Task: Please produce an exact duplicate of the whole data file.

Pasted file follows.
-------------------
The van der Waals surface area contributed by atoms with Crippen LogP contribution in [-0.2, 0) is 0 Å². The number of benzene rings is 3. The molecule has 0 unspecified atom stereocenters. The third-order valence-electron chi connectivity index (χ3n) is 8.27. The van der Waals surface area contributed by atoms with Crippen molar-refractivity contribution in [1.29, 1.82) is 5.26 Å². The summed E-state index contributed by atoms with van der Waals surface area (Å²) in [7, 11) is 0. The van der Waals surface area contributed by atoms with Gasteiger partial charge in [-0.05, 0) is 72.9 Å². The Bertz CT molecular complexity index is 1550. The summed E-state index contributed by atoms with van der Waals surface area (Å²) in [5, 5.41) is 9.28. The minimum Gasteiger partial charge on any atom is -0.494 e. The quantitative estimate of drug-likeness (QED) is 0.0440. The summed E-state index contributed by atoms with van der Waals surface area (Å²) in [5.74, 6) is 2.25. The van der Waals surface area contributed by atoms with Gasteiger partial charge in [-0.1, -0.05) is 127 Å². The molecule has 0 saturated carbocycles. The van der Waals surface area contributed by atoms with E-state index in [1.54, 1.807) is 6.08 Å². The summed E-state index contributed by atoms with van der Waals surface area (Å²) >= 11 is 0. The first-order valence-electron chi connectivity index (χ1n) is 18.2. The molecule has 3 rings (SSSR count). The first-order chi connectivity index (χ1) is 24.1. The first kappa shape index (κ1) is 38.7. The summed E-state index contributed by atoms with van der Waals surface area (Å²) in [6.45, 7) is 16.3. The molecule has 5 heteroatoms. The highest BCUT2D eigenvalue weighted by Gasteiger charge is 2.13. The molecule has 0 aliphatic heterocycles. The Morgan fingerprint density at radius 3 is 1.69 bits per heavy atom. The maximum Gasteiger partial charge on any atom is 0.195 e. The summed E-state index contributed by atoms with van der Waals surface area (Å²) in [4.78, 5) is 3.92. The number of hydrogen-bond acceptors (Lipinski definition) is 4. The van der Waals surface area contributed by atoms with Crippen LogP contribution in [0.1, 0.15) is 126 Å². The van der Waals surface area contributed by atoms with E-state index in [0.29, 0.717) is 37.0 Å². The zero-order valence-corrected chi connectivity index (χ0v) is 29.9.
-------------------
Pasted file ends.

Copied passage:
The van der Waals surface area contributed by atoms with Crippen LogP contribution in [-0.2, 0) is 0 Å². The number of benzene rings is 3. The molecule has 0 unspecified atom stereocenters. The third-order valence-electron chi connectivity index (χ3n) is 8.27. The van der Waals surface area contributed by atoms with Crippen molar-refractivity contribution in [1.29, 1.82) is 5.26 Å². The summed E-state index contributed by atoms with van der Waals surface area (Å²) in [7, 11) is 0. The van der Waals surface area contributed by atoms with Gasteiger partial charge in [-0.05, 0) is 72.9 Å². The Bertz CT molecular complexity index is 1550. The summed E-state index contributed by atoms with van der Waals surface area (Å²) in [5, 5.41) is 9.28. The minimum Gasteiger partial charge on any atom is -0.494 e. The quantitative estimate of drug-likeness (QED) is 0.0440. The summed E-state index contributed by atoms with van der Waals surface area (Å²) in [5.74, 6) is 2.25. The van der Waals surface area contributed by atoms with Gasteiger partial charge in [-0.1, -0.05) is 127 Å². The molecule has 0 saturated carbocycles. The van der Waals surface area contributed by atoms with E-state index in [1.54, 1.807) is 6.08 Å². The summed E-state index contributed by atoms with van der Waals surface area (Å²) >= 11 is 0. The first-order valence-electron chi connectivity index (χ1n) is 18.2. The molecule has 3 rings (SSSR count). The first-order chi connectivity index (χ1) is 24.1. The first kappa shape index (κ1) is 38.7. The summed E-state index contributed by atoms with van der Waals surface area (Å²) in [6.45, 7) is 16.3. The molecule has 5 heteroatoms. The highest BCUT2D eigenvalue weighted by Gasteiger charge is 2.13. The molecule has 0 aliphatic heterocycles. The Morgan fingerprint density at radius 3 is 1.69 bits per heavy atom. The maximum Gasteiger partial charge on any atom is 0.195 e. The summed E-state index contributed by atoms with van der Waals surface area (Å²) in [4.78, 5) is 3.92. The number of hydrogen-bond acceptors (Lipinski definition) is 4. The van der Waals surface area contributed by atoms with Crippen LogP contribution in [0.1, 0.15) is 126 Å². The van der Waals surface area contributed by atoms with E-state index in [0.29, 0.717) is 37.0 Å². The zero-order valence-corrected chi connectivity index (χ0v) is 29.9.